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Tarakhel v. Switzerland (Eur. Ct. H.R.)

Published online by Cambridge University Press:  20 January 2017

Christina M. Cerna
Affiliation:
Georgetown University Law Centre Inter-American Commission on Human Rights (ret’d Dec. 31, 2011)

Extract

On November 4, 2014, the Grand Chamber of the European Court of Human Rights (the Court) held in Tarakhel v. Switzerland, in a 14 to 3 decision, that Swiss authorities would violate Article 3 (prohibition of torture/inhuman and degrading treatment) of the European Convention on Human Rights (European Convention) if the applicants were to be expelled to Italy, in application of the Dublin Regulation, without Switzerland having first obtained assurances from the Italian authorities that “the applicants would be taken charge of in a manner adapted to the age of the children and that the family would be kept together.”

Type
International Legal Materials
Copyright
Copyright © American Society of International Law 2015

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References

* This text was reproduced and reformatted from the text available at the European Court of Human Rights website (visited May 11, 2015), http://hudoc.echr.coe.int/sites/eng/pages/search.aspx?i=001-148070.

1 Tarakhel v. Switzerland, Eur. Ct. H.R. 2014, ¶ 143, http://hudoc.echr.coe.int/sites/eng/pages/search.aspx?i=001-148070. Under the Dublin Regulation, EU and other European non-EU member states cooperate in determining which state is responsible for examining an asylum application lodged on their territory.

2 Id. ¶¶ 1–3. Articles 3 and 8 respectively prohibit torture or inhuman or degrading treatment or punishment and protect family life.

3 Id. ¶¶ 9–11.

4 Id. ¶¶ 12–18, 26–27.

5 Id. ¶¶ 19–30.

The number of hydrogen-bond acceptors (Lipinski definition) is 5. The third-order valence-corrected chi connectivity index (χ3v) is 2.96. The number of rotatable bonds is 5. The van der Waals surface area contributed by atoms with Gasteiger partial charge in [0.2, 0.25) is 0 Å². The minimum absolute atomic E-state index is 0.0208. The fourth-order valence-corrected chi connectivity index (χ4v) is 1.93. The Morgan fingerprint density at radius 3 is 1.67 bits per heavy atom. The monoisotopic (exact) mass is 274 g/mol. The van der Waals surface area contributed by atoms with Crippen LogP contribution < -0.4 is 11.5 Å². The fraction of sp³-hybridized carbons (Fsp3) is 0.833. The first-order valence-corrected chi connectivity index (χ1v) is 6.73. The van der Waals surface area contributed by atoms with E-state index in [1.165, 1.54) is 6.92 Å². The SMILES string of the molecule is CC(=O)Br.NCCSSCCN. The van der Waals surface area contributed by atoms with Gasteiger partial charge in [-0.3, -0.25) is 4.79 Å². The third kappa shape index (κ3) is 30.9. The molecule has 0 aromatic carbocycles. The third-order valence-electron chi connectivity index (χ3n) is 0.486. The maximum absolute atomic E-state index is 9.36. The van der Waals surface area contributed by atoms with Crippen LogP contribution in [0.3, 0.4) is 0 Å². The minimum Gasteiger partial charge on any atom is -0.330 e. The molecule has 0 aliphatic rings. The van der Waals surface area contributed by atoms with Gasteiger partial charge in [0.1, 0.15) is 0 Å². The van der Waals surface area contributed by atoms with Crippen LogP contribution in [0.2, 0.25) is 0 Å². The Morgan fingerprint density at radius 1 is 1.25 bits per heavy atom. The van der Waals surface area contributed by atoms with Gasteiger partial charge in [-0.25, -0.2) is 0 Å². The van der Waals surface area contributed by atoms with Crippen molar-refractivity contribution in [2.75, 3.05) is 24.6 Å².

6 M.S.S. v. Belgium & Greece, 2011-I Eur. Ct. H.R. 255.

7 Soering v. U.K., 161 Eur. H.R. Rep. (ser. A), ¶¶ 56, 98–99 (1989). In Soering v. U.K., the British Home Secretary signed a warrant for the extradition of the applicant, a West German national, who faced capital murder charges in Virginia, where he and his girlfriend were accused of murdering her parents. The Court unanimously held that the years that the applicant would have to spend on “death row” in extreme conditions of anguish awaiting the imposition of the death penalty and his youth (he was 18 at the time of the murder) would be a breach of Article 3 of the Convention. The U.K. initially refused to extradite him because of the possibility of the imposition of death penalty but eventually surrendered him on charges of non-capital murder. Soering was convicted of the killing of his girlfriend’s parents and given two life terms.

8 Chahal v. U.K., 23 Eur. H.R. Rep. 413 (1996); Saadi v. Italy, 2008-II Eur. Ct. H.R. 207.

9 UNHCR, Asylum Trends 2013, Levels and Trends in Industrialized Countries 8 (2013)Google Scholar, available at http://www.unhcr.org/5329b15a9.html.

10 Dean, Spielmann, President of the European Court of Human Rights, Solemn Hearing for the Opening of the Judicial Year of the European Court of Human Rights, Opening Speech, Strasbourg, at 4 (January 30, 2015)Google Scholar.

11 Id.

12 Id.

1 The footnotes have been omitted.

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